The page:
US Army Training Center Fort Ord - Yearbook (Fort Ord, CA)

 - Class of 1971

Page 1 of 104

 

US Army Training Center Fort Ord - Yearbook (Fort Ord, CA) online yearbook collection, 1971 Edition, Cover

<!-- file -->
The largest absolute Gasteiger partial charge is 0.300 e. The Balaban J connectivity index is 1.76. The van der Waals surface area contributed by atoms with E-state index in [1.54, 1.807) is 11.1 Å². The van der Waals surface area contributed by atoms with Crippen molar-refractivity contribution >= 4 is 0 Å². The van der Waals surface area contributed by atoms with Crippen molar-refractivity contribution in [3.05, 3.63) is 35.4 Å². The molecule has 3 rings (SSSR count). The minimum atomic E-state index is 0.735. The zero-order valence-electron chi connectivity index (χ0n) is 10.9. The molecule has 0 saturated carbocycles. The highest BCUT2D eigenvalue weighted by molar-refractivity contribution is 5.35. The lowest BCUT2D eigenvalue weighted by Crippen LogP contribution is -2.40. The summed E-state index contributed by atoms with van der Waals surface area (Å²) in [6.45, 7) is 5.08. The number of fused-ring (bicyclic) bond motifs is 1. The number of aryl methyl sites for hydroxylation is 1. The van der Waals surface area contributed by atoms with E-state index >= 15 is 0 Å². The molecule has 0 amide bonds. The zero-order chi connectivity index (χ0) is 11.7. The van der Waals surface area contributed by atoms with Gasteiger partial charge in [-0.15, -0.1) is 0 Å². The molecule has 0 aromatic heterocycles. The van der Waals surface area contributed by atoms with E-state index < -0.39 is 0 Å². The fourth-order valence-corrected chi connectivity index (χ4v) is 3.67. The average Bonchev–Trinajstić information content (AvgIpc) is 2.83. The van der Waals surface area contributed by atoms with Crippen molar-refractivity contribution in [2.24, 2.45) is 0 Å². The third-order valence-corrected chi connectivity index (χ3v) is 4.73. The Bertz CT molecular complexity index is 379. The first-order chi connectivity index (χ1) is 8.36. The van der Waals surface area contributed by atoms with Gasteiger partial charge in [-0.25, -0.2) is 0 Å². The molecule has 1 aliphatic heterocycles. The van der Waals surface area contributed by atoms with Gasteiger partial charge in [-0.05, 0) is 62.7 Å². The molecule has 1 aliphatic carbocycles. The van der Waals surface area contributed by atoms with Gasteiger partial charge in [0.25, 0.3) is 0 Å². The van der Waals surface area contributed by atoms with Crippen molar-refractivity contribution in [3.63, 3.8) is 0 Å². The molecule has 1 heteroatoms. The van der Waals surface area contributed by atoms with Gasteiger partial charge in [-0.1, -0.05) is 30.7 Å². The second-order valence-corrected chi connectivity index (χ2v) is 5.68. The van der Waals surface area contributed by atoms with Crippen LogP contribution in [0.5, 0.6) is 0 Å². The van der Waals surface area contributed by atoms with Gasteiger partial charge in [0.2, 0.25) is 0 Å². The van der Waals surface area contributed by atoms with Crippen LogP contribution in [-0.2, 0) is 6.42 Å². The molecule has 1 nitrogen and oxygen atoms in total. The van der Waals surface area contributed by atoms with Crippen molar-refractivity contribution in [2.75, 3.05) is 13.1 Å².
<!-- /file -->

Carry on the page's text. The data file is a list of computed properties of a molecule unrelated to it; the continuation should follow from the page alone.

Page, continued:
Cover



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Text from Pages 1 - 104 of the 1971 volume: